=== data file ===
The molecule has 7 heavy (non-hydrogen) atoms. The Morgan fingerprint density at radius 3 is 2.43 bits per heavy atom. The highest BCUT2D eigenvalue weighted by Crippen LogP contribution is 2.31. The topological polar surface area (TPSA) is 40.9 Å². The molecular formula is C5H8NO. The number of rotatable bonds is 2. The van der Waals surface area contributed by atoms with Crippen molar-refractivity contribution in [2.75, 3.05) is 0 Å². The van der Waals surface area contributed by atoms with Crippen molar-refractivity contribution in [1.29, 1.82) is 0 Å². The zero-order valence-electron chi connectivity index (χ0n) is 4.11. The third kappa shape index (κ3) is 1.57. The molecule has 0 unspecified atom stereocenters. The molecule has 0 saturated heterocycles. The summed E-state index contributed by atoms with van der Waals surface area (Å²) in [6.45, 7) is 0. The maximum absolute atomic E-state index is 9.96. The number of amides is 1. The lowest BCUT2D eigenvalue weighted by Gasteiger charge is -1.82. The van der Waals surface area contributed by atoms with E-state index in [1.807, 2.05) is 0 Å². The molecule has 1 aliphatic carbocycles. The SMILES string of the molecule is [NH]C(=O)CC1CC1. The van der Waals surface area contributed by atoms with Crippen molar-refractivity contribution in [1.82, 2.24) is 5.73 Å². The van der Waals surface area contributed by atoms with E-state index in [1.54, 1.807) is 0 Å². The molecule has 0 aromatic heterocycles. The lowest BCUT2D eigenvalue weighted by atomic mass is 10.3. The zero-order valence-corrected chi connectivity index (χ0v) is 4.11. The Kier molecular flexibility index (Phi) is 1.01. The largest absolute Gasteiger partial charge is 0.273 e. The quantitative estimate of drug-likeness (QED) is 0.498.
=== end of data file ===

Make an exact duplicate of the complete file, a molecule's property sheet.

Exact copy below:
The molecule has 7 heavy (non-hydrogen) atoms. The Morgan fingerprint density at radius 3 is 2.43 bits per heavy atom. The highest BCUT2D eigenvalue weighted by Crippen LogP contribution is 2.31. The topological polar surface area (TPSA) is 40.9 Å². The molecular formula is C5H8NO. The number of rotatable bonds is 2. The van der Waals surface area contributed by atoms with Crippen molar-refractivity contribution in [2.75, 3.05) is 0 Å². The van der Waals surface area contributed by atoms with Crippen molar-refractivity contribution in [1.29, 1.82) is 0 Å². The zero-order valence-electron chi connectivity index (χ0n) is 4.11. The third kappa shape index (κ3) is 1.57. The molecule has 0 unspecified atom stereocenters. The molecule has 0 saturated heterocycles. The summed E-state index contributed by atoms with van der Waals surface area (Å²) in [6.45, 7) is 0. The maximum absolute atomic E-state index is 9.96. The number of amides is 1. The lowest BCUT2D eigenvalue weighted by Gasteiger charge is -1.82. The van der Waals surface area contributed by atoms with E-state index in [1.807, 2.05) is 0 Å². The molecule has 1 aliphatic carbocycles. The SMILES string of the molecule is [NH]C(=O)CC1CC1. The van der Waals surface area contributed by atoms with Crippen molar-refractivity contribution in [1.82, 2.24) is 5.73 Å². The van der Waals surface area contributed by atoms with E-state index in [1.54, 1.807) is 0 Å². The molecule has 0 aromatic heterocycles. The lowest BCUT2D eigenvalue weighted by atomic mass is 10.3. The zero-order valence-corrected chi connectivity index (χ0v) is 4.11. The Kier molecular flexibility index (Phi) is 1.01. The largest absolute Gasteiger partial charge is 0.273 e. The quantitative estimate of drug-likeness (QED) is 0.498.